An article on AdAge caught my eye last week: the words on the page, ‘RIP Millennials’, jumped out at me. Really? After a whole year of talking about ‘Millennial marketing’ (I wrote something on it this time last year about how millennials will become responsible for some $170 billion of spend, and also discussed in a piece called ‘Do Millennials Matter?’ how, as they get older, they’re going to be the driving force in the world of B2B).
That title got me reading, and when I came to the really interesting bit, the way it was phrased really got me thinking – instead of focusing on age when marketing, it says, let’s target passions – providing “age agnostic” content that will engage readers by emphasising certain values.
They based these views on a study recently released by Hotwire PR in its annual ‘Communication Trends Report’, which found that brands next year will stop targeting millennials as one demographic.
One thing I would say, however, is that millennial marketing shouldn’t be ignored – they are the driving force of the workplace and so marketing to them really is the only forward. What we do know about the next generation is that talking about things like “digital” will seem archaic – it’s now a given to them, so to do so would cause your brand more harm than good!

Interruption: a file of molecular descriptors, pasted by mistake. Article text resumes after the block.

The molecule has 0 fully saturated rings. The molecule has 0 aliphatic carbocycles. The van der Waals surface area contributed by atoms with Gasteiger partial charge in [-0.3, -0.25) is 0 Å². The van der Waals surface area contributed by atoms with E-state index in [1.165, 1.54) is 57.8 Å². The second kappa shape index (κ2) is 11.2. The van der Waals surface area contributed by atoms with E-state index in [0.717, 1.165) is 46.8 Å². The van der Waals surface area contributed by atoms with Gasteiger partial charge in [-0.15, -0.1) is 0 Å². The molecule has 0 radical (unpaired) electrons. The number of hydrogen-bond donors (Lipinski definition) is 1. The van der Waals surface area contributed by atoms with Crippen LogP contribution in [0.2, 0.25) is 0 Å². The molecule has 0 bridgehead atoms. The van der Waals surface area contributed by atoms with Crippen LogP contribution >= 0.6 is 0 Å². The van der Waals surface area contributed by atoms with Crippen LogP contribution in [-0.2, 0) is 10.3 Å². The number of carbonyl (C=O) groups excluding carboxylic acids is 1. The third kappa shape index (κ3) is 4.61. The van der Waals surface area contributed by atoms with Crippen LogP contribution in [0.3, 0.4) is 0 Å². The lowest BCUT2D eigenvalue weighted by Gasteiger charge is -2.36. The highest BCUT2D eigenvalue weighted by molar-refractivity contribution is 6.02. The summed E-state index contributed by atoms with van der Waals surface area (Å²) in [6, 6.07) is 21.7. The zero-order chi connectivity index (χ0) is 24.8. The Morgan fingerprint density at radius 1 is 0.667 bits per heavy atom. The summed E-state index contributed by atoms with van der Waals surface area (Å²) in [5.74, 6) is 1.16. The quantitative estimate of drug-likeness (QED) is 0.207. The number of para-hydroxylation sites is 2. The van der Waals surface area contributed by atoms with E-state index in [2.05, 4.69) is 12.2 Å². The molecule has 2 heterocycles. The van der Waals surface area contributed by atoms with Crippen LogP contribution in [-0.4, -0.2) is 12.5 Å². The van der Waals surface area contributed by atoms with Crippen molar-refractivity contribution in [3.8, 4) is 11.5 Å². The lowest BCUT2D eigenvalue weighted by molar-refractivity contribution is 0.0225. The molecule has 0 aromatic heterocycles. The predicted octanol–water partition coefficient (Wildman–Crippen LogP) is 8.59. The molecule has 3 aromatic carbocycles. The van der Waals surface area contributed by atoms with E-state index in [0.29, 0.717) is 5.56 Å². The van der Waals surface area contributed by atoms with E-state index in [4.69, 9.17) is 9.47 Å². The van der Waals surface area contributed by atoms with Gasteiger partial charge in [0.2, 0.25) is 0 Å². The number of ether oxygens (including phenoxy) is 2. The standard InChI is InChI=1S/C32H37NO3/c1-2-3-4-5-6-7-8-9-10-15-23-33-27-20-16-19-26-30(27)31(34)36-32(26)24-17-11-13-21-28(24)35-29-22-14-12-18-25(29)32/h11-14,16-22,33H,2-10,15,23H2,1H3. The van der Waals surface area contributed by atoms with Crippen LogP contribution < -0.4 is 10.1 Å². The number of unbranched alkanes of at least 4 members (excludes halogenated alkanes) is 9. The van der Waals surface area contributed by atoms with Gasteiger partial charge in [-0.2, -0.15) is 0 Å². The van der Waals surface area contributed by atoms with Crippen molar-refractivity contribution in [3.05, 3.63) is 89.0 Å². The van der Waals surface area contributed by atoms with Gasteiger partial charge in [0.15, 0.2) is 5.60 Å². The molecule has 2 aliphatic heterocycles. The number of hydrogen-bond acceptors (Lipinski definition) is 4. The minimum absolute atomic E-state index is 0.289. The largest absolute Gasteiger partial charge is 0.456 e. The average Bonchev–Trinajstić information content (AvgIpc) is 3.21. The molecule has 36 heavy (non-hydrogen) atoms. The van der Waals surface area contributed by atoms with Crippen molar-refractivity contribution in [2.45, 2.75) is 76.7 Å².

I think this is a very clever way to address the difficulty with cut through to the younger generation, especially the ones to come – they are better educated in a wider number of topics and really know how to cut through the noise; God forbid you try to directly sell to them – you will undoubtedly turn them off immediately! This approach to age agnostic marketing I personally think will become the absolute norm for all generations. The plus-65s just aren’t what they were 20 years ago; they are tech savvy, well-read people who are now 20 years’ younger in mind and activities! It may well be that, like the paradigm shift in advertising years ago where we stopped talking about products and talked about their benefits instead, is about to take on another turn: we now don’t tap into benefits, we tap into passions.
So next year, rather than forgetting about age, maybe we should stop preaching to the converted instead?